By Travis Fedschun, ,
Published September 27, 2017
Authorities in Indiana released new information Monday on a suspect in the murders of two teenage girls who went for a hike in February.
Indiana State Police released a composite sketch of a man described as white, between 5-feet-6 and to 5-feet-10, weighing 180 to 220 pounds, with reddish brown hair. Authorities said the sketch depicts a hat that may not be accurate, but the public is asked to "focus on the person's facial features."
Sgt. Kim Riley told reporters at a news conference the photo was released because authorities felt "it needed to come out."
According to Riley, authorities have been working on the composite drawing for "a while" throughout the five-month investigation with help from people who have come forward in the case.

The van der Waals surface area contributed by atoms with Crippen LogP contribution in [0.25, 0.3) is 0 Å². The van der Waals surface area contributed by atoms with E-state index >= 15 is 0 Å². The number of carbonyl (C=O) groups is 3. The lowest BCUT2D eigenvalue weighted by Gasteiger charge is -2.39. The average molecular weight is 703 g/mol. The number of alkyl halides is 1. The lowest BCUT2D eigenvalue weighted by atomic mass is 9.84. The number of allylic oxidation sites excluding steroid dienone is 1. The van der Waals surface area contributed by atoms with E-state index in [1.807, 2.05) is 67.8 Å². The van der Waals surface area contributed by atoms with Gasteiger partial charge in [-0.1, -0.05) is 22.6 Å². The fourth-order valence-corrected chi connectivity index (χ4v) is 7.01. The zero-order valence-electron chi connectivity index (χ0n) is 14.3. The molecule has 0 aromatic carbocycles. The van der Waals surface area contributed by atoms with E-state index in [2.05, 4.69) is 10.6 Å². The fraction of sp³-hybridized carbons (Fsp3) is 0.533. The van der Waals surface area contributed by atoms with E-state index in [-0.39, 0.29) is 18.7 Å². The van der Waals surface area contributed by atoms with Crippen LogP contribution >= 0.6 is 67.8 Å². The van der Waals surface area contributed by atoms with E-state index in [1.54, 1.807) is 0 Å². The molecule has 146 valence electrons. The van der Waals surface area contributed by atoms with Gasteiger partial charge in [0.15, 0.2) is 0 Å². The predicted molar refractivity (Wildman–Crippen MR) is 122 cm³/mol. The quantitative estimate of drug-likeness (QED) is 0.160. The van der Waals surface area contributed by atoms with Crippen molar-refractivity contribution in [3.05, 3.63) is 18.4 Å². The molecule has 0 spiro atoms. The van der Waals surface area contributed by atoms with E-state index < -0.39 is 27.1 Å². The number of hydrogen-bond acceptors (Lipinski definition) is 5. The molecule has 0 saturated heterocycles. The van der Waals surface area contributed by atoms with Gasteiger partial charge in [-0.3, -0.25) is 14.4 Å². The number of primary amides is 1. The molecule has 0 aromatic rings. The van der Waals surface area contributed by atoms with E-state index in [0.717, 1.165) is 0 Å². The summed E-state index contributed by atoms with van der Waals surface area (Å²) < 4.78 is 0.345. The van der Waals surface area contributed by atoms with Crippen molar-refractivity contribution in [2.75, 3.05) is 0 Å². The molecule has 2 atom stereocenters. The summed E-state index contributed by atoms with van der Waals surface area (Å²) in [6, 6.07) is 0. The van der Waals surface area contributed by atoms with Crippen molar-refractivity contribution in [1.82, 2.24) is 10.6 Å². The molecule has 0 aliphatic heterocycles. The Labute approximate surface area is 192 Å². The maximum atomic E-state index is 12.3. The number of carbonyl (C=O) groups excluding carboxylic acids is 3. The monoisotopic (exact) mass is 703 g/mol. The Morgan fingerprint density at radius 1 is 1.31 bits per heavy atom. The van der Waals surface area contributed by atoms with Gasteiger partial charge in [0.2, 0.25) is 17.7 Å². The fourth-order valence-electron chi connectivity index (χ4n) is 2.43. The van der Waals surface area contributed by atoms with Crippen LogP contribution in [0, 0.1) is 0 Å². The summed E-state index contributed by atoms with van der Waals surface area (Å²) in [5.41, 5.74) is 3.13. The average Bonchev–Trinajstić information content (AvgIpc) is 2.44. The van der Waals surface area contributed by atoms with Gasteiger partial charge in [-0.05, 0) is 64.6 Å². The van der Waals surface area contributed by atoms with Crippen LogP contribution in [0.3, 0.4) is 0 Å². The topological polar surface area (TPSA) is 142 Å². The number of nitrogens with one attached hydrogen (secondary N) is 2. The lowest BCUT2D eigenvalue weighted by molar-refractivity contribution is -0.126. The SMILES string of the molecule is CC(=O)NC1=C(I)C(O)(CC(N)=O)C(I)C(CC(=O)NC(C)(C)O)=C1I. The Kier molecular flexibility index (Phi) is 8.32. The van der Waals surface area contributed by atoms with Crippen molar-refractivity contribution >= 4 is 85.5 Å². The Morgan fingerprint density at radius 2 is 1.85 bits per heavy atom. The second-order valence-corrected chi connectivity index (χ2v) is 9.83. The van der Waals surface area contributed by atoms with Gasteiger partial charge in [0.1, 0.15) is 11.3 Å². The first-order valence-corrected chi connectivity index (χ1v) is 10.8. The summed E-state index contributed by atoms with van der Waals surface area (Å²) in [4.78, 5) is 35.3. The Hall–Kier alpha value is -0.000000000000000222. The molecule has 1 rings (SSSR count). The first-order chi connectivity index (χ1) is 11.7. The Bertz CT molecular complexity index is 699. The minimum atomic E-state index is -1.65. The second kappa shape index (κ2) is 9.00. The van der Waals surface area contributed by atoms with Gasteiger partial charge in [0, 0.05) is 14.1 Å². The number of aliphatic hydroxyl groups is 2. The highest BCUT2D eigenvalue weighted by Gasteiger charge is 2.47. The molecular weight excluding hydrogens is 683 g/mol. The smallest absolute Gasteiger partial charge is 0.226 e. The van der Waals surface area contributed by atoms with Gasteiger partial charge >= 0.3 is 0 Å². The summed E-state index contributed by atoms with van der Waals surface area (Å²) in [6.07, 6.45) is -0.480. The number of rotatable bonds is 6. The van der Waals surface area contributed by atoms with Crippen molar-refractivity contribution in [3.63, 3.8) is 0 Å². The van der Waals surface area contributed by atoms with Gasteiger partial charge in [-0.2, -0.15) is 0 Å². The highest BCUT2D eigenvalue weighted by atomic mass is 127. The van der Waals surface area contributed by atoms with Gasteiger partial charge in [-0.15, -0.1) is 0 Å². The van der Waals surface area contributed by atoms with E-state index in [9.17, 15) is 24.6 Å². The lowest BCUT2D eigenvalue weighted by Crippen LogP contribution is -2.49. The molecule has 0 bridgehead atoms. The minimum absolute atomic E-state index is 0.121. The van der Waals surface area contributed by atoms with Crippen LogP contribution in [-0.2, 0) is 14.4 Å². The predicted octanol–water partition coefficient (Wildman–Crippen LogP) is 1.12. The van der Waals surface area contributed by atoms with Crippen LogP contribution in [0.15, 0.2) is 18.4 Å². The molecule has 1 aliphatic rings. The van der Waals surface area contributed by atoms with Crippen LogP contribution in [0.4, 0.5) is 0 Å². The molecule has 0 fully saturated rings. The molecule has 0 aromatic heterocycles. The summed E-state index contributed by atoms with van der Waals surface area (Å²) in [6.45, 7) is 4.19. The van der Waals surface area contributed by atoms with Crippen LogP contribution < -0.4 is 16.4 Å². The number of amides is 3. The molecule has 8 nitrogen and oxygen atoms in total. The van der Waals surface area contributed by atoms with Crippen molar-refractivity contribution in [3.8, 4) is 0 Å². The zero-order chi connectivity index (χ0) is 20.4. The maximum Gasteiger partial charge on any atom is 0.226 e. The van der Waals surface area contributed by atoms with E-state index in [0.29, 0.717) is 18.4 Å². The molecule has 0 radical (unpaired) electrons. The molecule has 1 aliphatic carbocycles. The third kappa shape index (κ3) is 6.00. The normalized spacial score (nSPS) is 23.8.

"This case is not dried up. It's not a cold case," Riley told reporters, adding authorities are still getting "5 to 10 tips" every day.
"We've always felt like we are going to solve this," he added.
Liberty German, 14, and Abigail Williams, 13, were found slain on Feb. 14, a day after the two were reported missing after hiking on trails near Delphi, located about 60 miles northwest of Indianapolis.
The bodies of the two girls were found along the edge of Deer Creek, about three-quarters of a mile from an abandoned railroad bridge where they were dropped off to go hiking.
In the course of the investigation, authorities released a photo of a man walking on the bridge around the time of the girl's disappearance and a recording of him saying "down the hill" that came from German's cellphone. The photo released Monday by authorities is the first depiciting the suspect's face.
Last weekend, a softball tournament was held in Battle Ground, Ind., in memory of the girls, according to FOX 59. Proceeds from the tournament are going toward a new sports complex in their honor.
A $230,000 reward is being offered by authorities for information into the murders. Anyone with information about the murders or person in the composite sketch is asked to call the anonymous tip line at 844-459-5786.
The Associated Press contributed to this report.